Tag Archives: britt daniel

RoarI’lllistentohearit

Small stakes leave Spoon with the maximum blues.

Some years ago, the Brighton-based band British Sea Power asked, “Do you like rock music?” Responding on an album entitled by the same question, they seemed to suggest that they did, but only when that music was enlarged, grandiose, and Arcade Fire-aping. On Friday, performing at the Kentish Town Forum, the nominally Texan band Spoon presented their own answer, making the case for rock music in a manner enhanced by various tricks, but still definitively in touch with, to use their own phrase, “small stakes”. Continue reading RoarI’lllistentohearit

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Spoon don’t need your soul

…because they’ve got plenty of their own.

Four years ago, people found Transference off-putting: long, melancholy songs riding on seemingly-endless grooves before cutting out mid-phrase; sparse demos peppering a nocturnal landscape of blank-eyed art rock. They were mistaken, of course, but let bygones be bygones. Continue reading Spoon don’t need your soul

Spoon — Rent I Pay

It’s no understatement to write that Spoon‘s forthcoming eighth album, They Want My Soul, is an album I eagerly anticipate, and  from which I expect taut, muscular quality. From the contents of an All Songs Considered interview with the band’s Britt Daniel and Jim Eno which features snippets of new material, I also expect sweetness and light (“I Just Don’t Understand”), dreaminess and R&B (“Inside Out”), rawness and interference (“Knock Knock Knock”). Continue reading Spoon — Rent I Pay

How does it fit?

Regular readers will know how much I admire the music of Spoon. Any year without new music from Britt Daniel’s outfit is a marginally less enjoyable one; this one, I hope less so, thanks to his side-project with Dan Boeckner of Wolf Parade, which is known as Divine Fits. They release an album, A Thing Called Divine Fits, at the end of August, and you can try a track out for size (geddit?) above. “Would That Not Be Nice” nods lovingly at the vocal manipulations of Transference, and the stripped-down garage rock guitars of Kill The Moonlight. There’s also a healthy shot of the Costello-does-soul vibe from Ga Ga Ga Ga Ga, via the long-limbed bassline. But you shouldn’t think of it as a career-spanning Spoon redux, compressed into four minutes. Continue reading How does it fit?

Spoon — My Mathematical Mind

Reading Mark Richardson‘s latest Resonant Frequency column, which is all about BASS, and our perceptions of and reactions to it, I was charmed to learn that his favourite song of all time is Aphex Twin’s “Flim“. It’s a gorgeous composition from a musician who often prefers to alarm the listener, and it also represents electronic music at its most elegantly sequenced—calculated, even.

Thinking about “Flim” in such a way made me jump to maths, and from there to Spoon’s “My Mathematical Mind“, which is the rigid arithmetic to Aphex Twin’s differential equation. Or, if you consider the way it builds and grows and complexifies, it’s more like an exponential function.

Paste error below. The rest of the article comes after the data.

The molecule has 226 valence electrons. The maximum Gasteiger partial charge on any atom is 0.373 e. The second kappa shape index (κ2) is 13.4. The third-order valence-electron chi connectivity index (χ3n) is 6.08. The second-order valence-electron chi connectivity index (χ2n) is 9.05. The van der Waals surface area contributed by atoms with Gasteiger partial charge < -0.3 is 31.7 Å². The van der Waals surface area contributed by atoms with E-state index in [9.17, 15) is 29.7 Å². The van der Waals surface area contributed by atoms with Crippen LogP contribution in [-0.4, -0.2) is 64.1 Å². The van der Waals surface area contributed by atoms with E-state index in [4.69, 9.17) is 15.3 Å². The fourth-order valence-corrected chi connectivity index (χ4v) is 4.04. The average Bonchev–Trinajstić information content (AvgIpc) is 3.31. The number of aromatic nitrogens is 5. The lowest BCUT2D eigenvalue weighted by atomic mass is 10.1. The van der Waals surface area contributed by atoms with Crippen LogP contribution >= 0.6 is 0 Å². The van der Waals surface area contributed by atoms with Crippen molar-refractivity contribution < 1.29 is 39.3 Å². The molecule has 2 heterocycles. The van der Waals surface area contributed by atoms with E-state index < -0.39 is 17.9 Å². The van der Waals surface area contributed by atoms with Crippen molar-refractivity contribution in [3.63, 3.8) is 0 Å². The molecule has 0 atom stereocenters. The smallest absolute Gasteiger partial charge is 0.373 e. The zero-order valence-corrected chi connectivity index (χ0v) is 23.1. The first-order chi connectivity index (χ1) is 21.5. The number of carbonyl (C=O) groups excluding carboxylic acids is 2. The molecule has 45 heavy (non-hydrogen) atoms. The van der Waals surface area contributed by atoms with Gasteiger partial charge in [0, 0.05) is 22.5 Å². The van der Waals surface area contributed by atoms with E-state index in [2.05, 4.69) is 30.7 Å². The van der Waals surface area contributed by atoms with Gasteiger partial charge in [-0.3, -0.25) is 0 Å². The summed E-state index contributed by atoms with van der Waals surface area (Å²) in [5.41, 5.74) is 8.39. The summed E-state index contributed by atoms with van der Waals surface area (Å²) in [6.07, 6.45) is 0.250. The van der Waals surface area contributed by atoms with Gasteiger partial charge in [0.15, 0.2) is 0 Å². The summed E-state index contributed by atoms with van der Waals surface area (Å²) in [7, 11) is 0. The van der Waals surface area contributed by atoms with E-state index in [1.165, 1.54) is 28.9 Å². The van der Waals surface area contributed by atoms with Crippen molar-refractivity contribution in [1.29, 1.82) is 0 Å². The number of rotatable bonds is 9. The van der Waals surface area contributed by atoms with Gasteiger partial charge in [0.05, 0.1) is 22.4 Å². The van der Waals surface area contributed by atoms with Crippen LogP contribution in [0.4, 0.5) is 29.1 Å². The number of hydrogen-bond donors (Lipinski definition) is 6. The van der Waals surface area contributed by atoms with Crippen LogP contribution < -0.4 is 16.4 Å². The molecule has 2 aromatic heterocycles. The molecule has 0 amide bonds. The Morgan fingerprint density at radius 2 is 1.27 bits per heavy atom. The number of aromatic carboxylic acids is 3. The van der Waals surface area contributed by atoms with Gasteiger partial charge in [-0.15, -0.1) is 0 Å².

No verse or chorus in sight, Britt Daniel plies layer upon layer as the song wears on, rocketing it skyward at an ever-increasing pace. Atop an octave-jumping piano drone, we get skronky guitar-work, frazzled brass and crashing percussion. And then, right at the end, the elements coalesce and the track coalesces into serenity, like the eventual solving of an equation. How very mathematical indeed.

Spoon — Electric Ballroom (16/02/10)

Spoon‘s 1997 EP was entitled Soft Effects; its opener, “Mountain To Sound”, was an almost robotic splurge of chunky guitar chords over a barren expanse of tape. Thirteen years on, Spoon trade in far subtler terms on record – the psychoanalytically titled Transference possesses compositions of nuanced yet ragged beauty, replete with lovingly painted washes of droning synths and bizarre vocal, yes, effects. Going in to my first Spoon gig, what I wanted to know was how this meticulously arranged chaos that the band have mastered in the studio plays out in a live setting, where everything is instantaneous and nothing can be rearranged or meddled with later on.

Impressively, and perhaps this is a rationale for why so much of Transference stems from live demo tracks, the band pulls off the performance with passionate and anthemic aplomb. From the get go, they are unafraid of playing with our conceptions of how their songs, whether new or old, sound and develop. Opener “Don’t Make Me A Target” is suitably slow-building, rising to a brutal peak as frontman Britt Daniel conjures the same vocal trickery used in their newer material. Throughout the gig, two things remain constant: the entire band’s sonic tapestry-weaving, and drummer Jim Eno’s delightedly precise and virtuosic rhythms, which manage to fulfil the same manifesto as opening band White Rabbits’ arsenal of percussionsists with considerably more economy and considerably less showiness.